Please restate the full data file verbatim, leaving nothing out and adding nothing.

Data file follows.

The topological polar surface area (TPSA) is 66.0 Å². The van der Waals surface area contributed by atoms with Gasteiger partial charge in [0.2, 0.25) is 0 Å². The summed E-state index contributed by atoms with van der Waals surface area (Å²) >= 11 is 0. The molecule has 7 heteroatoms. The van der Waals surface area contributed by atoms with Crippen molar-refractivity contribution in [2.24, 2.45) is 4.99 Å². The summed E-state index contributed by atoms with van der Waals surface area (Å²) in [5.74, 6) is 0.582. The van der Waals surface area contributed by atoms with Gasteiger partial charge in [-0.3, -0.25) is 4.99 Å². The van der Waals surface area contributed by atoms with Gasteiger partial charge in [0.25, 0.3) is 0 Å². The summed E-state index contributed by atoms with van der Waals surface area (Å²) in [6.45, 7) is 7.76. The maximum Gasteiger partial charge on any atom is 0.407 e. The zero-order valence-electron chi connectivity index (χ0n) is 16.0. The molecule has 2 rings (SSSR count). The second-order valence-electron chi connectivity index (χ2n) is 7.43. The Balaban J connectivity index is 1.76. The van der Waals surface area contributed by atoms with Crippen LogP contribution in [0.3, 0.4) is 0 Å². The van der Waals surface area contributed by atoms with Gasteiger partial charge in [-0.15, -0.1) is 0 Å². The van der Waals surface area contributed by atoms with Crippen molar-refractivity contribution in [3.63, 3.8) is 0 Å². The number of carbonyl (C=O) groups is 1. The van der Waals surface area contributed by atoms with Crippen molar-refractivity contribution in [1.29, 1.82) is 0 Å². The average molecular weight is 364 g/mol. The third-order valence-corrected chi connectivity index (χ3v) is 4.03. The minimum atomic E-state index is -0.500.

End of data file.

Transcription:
The topological polar surface area (TPSA) is 66.0 Å². The van der Waals surface area contributed by atoms with Gasteiger partial charge in [0.2, 0.25) is 0 Å². The summed E-state index contributed by atoms with van der Waals surface area (Å²) >= 11 is 0. The molecule has 7 heteroatoms. The van der Waals surface area contributed by atoms with Crippen molar-refractivity contribution in [2.24, 2.45) is 4.99 Å². The summed E-state index contributed by atoms with van der Waals surface area (Å²) in [5.74, 6) is 0.582. The van der Waals surface area contributed by atoms with Gasteiger partial charge in [-0.3, -0.25) is 4.99 Å². The van der Waals surface area contributed by atoms with Gasteiger partial charge in [0.25, 0.3) is 0 Å². The summed E-state index contributed by atoms with van der Waals surface area (Å²) in [6.45, 7) is 7.76. The maximum Gasteiger partial charge on any atom is 0.407 e. The zero-order valence-electron chi connectivity index (χ0n) is 16.0. The molecule has 2 rings (SSSR count). The second-order valence-electron chi connectivity index (χ2n) is 7.43. The Balaban J connectivity index is 1.76. The van der Waals surface area contributed by atoms with Crippen LogP contribution in [0.3, 0.4) is 0 Å². The van der Waals surface area contributed by atoms with Gasteiger partial charge in [-0.15, -0.1) is 0 Å². The van der Waals surface area contributed by atoms with Crippen molar-refractivity contribution in [3.63, 3.8) is 0 Å². The number of carbonyl (C=O) groups is 1. The van der Waals surface area contributed by atoms with Crippen molar-refractivity contribution in [1.29, 1.82) is 0 Å². The average molecular weight is 364 g/mol. The third-order valence-corrected chi connectivity index (χ3v) is 4.03. The minimum atomic E-state index is -0.500.